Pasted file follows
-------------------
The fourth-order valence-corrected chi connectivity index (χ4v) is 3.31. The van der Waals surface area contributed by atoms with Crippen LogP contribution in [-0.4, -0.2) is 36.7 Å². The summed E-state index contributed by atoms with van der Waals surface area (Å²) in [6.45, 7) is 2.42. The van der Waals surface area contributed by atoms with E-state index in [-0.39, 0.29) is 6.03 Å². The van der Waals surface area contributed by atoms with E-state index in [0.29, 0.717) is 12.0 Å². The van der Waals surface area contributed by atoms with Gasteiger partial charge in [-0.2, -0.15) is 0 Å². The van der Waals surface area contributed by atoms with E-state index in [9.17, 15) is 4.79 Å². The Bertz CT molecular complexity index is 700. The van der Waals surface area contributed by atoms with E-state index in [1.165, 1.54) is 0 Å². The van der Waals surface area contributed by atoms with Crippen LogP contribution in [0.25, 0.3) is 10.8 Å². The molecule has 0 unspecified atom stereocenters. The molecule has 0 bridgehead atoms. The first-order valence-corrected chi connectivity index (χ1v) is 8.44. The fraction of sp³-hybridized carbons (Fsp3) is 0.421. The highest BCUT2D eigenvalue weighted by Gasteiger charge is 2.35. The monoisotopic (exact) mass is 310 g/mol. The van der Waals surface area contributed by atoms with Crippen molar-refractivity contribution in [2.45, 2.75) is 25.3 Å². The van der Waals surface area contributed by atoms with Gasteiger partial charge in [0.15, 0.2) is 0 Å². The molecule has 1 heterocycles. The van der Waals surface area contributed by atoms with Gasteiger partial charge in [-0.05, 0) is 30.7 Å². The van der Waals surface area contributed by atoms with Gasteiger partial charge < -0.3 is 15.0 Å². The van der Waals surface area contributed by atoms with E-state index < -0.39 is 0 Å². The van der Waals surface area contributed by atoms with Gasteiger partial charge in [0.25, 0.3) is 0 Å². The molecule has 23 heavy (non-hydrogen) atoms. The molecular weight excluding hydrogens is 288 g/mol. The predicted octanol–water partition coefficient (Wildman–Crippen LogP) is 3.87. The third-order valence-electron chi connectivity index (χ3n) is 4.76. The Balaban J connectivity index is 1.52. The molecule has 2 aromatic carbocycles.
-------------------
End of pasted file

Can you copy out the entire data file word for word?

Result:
The fourth-order valence-corrected chi connectivity index (χ4v) is 3.31. The van der Waals surface area contributed by atoms with Crippen LogP contribution in [-0.4, -0.2) is 36.7 Å². The summed E-state index contributed by atoms with van der Waals surface area (Å²) in [6.45, 7) is 2.42. The van der Waals surface area contributed by atoms with E-state index in [-0.39, 0.29) is 6.03 Å². The van der Waals surface area contributed by atoms with E-state index in [0.29, 0.717) is 12.0 Å². The van der Waals surface area contributed by atoms with Gasteiger partial charge in [-0.2, -0.15) is 0 Å². The van der Waals surface area contributed by atoms with E-state index in [9.17, 15) is 4.79 Å². The Bertz CT molecular complexity index is 700. The van der Waals surface area contributed by atoms with E-state index in [1.165, 1.54) is 0 Å². The van der Waals surface area contributed by atoms with Crippen LogP contribution in [0.25, 0.3) is 10.8 Å². The molecule has 0 unspecified atom stereocenters. The molecule has 0 bridgehead atoms. The first-order valence-corrected chi connectivity index (χ1v) is 8.44. The fraction of sp³-hybridized carbons (Fsp3) is 0.421. The highest BCUT2D eigenvalue weighted by Gasteiger charge is 2.35. The monoisotopic (exact) mass is 310 g/mol. The van der Waals surface area contributed by atoms with Crippen molar-refractivity contribution in [2.45, 2.75) is 25.3 Å². The van der Waals surface area contributed by atoms with Gasteiger partial charge in [0.15, 0.2) is 0 Å². The molecule has 1 heterocycles. The van der Waals surface area contributed by atoms with Gasteiger partial charge in [-0.05, 0) is 30.7 Å². The van der Waals surface area contributed by atoms with Gasteiger partial charge < -0.3 is 15.0 Å². The van der Waals surface area contributed by atoms with E-state index < -0.39 is 0 Å². The van der Waals surface area contributed by atoms with Gasteiger partial charge in [0.25, 0.3) is 0 Å². The molecule has 23 heavy (non-hydrogen) atoms. The molecular weight excluding hydrogens is 288 g/mol. The predicted octanol–water partition coefficient (Wildman–Crippen LogP) is 3.87. The third-order valence-electron chi connectivity index (χ3n) is 4.76. The Balaban J connectivity index is 1.52. The molecule has 2 aromatic carbocycles.